Is Reece James the world's best right back?
"Messi at RB" was the phrase we used around here to describe Reece James's role during his loan at Wigan in 2018-19. Even at a club that finished 18th out of 24 in the Championship, his attacking talent was almost supernatural – and downright mindboggling for an 18-year-old. He dribbled. He crossed. He linked up the play. He shot. He scored. Was there anything he couldn't do?
Coming from a footballing family probably helped James's development, but this smarterscout young prospect was doing things that no one else had ever done, at least not in our database. And then he did this:
James's first season at Chelsea showed that his performances at Wigan were far from a fluke. In a more regimented role, with his dribbling and crossing markedly reduced, he still maintained extremely high attacking output. He became a more aggressive defender, too, with a substantial improvement in quality.
Given the change of role and team playing style, it was no surprise that James's ball retention also shot up at Chelsea. The change was more impressive than it looked at first glance, however. Last season, James came inside more often and attempted risky passes closer to the edge of the penalty area, as these smartermaps show:
It's also worth noting that James's attacking output only came down slightly despite the fact that he was no longer his club's designated corner taker – from both sides.
Fast-forward to this season, and James is close to breaking to scale in every major metric. Across his minutes in the Premier League and Champions League, only one of his eight model ratings is below 90. He's also well above average both ways in ground duels and excellent in the air on dead balls (though he could still get better!). He's only average at aerials in open play, which is sort of comforting for the rest of the human race. Less comforting are his involvement statistics:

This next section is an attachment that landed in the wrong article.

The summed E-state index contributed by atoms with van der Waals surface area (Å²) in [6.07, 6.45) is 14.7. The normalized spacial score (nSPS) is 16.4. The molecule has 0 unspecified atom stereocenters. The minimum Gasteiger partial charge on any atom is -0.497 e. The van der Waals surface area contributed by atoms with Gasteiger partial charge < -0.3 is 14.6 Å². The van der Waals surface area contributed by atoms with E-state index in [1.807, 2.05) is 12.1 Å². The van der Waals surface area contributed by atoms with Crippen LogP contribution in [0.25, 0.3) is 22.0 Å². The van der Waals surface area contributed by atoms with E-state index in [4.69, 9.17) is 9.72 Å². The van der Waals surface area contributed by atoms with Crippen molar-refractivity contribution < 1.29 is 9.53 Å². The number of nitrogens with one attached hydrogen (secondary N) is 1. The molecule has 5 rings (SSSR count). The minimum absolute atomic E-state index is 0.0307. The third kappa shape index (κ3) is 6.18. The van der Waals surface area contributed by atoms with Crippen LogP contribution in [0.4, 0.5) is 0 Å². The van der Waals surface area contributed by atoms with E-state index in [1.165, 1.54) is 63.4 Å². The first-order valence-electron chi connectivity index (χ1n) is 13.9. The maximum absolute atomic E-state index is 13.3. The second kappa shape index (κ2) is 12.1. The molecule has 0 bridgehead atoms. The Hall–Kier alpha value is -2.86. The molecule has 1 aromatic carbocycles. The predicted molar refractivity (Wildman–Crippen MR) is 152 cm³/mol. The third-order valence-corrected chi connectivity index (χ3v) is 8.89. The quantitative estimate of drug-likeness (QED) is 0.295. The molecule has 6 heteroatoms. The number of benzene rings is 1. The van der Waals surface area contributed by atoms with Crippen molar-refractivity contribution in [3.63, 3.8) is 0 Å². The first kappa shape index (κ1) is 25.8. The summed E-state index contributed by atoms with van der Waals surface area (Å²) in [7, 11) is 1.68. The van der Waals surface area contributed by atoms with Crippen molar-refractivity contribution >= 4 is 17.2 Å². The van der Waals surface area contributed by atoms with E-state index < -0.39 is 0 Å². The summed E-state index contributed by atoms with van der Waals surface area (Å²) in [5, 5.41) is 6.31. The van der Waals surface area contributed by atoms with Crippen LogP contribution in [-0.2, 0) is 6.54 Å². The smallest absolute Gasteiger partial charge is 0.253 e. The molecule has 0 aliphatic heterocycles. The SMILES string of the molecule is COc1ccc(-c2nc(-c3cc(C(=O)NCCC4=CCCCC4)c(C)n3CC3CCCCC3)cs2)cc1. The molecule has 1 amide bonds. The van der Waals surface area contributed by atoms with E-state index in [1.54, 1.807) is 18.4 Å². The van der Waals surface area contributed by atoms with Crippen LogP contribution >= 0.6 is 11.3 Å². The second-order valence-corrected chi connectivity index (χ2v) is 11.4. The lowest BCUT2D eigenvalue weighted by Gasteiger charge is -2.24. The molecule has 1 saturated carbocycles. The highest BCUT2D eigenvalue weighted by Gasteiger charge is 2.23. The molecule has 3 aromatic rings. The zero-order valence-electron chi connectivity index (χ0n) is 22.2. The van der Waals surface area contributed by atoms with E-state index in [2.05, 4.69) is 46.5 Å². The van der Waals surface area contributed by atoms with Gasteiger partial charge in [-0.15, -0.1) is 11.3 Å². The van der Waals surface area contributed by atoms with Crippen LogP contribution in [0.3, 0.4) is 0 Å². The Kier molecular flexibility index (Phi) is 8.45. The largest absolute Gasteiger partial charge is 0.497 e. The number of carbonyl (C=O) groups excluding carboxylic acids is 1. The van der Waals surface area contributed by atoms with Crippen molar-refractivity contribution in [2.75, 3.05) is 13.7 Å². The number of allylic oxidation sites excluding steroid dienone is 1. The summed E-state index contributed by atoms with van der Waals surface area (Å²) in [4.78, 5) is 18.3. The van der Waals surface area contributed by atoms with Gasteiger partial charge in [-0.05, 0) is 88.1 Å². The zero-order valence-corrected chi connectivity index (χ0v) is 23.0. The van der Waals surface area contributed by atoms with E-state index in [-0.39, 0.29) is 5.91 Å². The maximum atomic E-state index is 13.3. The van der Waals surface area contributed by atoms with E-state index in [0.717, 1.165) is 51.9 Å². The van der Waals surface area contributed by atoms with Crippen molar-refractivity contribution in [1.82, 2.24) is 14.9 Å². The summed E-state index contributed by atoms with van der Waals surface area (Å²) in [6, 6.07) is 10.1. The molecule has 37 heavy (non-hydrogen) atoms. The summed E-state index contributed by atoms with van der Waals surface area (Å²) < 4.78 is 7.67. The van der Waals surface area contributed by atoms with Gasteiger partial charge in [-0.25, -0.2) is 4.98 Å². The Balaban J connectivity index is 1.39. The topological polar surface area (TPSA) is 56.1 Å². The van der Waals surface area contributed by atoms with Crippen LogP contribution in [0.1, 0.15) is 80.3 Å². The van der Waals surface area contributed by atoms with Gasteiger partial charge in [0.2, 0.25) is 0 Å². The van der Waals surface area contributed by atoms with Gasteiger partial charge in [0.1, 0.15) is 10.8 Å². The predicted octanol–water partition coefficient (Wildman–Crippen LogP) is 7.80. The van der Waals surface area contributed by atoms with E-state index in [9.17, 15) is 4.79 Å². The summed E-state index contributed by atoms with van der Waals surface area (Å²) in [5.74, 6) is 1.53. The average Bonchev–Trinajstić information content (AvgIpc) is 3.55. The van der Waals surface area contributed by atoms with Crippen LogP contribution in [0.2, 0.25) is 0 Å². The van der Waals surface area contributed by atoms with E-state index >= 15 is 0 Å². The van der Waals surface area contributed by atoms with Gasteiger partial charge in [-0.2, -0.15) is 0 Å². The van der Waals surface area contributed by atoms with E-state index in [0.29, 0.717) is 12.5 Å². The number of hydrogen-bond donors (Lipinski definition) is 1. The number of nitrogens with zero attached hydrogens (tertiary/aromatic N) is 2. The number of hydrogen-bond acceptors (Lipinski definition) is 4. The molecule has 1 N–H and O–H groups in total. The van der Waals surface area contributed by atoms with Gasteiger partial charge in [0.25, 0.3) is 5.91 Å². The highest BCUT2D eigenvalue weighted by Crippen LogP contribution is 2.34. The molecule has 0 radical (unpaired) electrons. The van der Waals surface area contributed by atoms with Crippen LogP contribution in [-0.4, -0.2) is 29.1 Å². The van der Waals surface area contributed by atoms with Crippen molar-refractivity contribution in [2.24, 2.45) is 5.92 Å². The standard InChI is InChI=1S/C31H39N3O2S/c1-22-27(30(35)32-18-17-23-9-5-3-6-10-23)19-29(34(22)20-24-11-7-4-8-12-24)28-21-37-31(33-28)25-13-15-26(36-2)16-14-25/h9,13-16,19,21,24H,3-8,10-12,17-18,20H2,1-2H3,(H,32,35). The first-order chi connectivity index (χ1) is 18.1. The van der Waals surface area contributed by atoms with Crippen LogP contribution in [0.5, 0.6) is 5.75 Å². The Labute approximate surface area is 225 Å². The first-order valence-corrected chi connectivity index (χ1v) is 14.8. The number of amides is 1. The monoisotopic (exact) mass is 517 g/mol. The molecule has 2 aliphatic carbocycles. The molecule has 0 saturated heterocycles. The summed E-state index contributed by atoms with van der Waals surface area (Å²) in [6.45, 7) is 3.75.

James has been involved in just over half of Chelsea's moves leading to shots in the Premier League and the Champions League. But he's had a part in a far greater share of Chelsea's expected goals, which weight those shots by the quality of the chances. And yes, you read those numbers correctly – while playing RB, he's had a touch during every single move that led to a goal, 100% in both competitions.
That last statistic may be hard to keep up for the rest of the season; goals are idiosyncratic, after all. Moreover, only three players have come close to James's model ratings at RB in the past couple of seasons – Andre Almeida, Serge Aurier, and Juan Cuadrado – and none for as many minutes as James has played in the Premier League this term. In other words, they look like blips.
Another caveat is that Chelsea attack through their fullbacks more than most clubs, and that might be helping James's numbers. Yet there are reasons to believe that James could continue to perform at this astronomical level. For one thing, his ratings are actually not too different from the ones he posted last season. And we'd be foolish to think that a 20-year-old had already reached his ceiling. Right?
Well, there happens to be another RB in the Premier League and Champions League who had an outstanding campaign at age 20. Trent Alexander-Arnold is 22 now, and his numbers so far this season have been similar to the ones he put up in 2018-19, except for slightly less impressive defending:
Alexander-Arnold became a regular for Liverpool at age 19, halfway through the 2017-18 season. Now he's had about four full seasons as a starter in the highest tiers of global football. Most young talents would begin this stage of their careers at age 22 or 23 and finish it at age 26 or 27, the time that we usually think of as their athletic peak. So in effect, Alexander-Arnold began this stage three or four years early. Is it possible that he's at his peak now? And does that mean James could be at his peak in a couple of seasons?
Perhaps. In a few other sports, it's an established fact that age in competition can matter more than biological age. But at this point, James seems to be on an uphill climb with no peak in sight. Let's enjoy the views along the way.
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[Photo: James Boyes]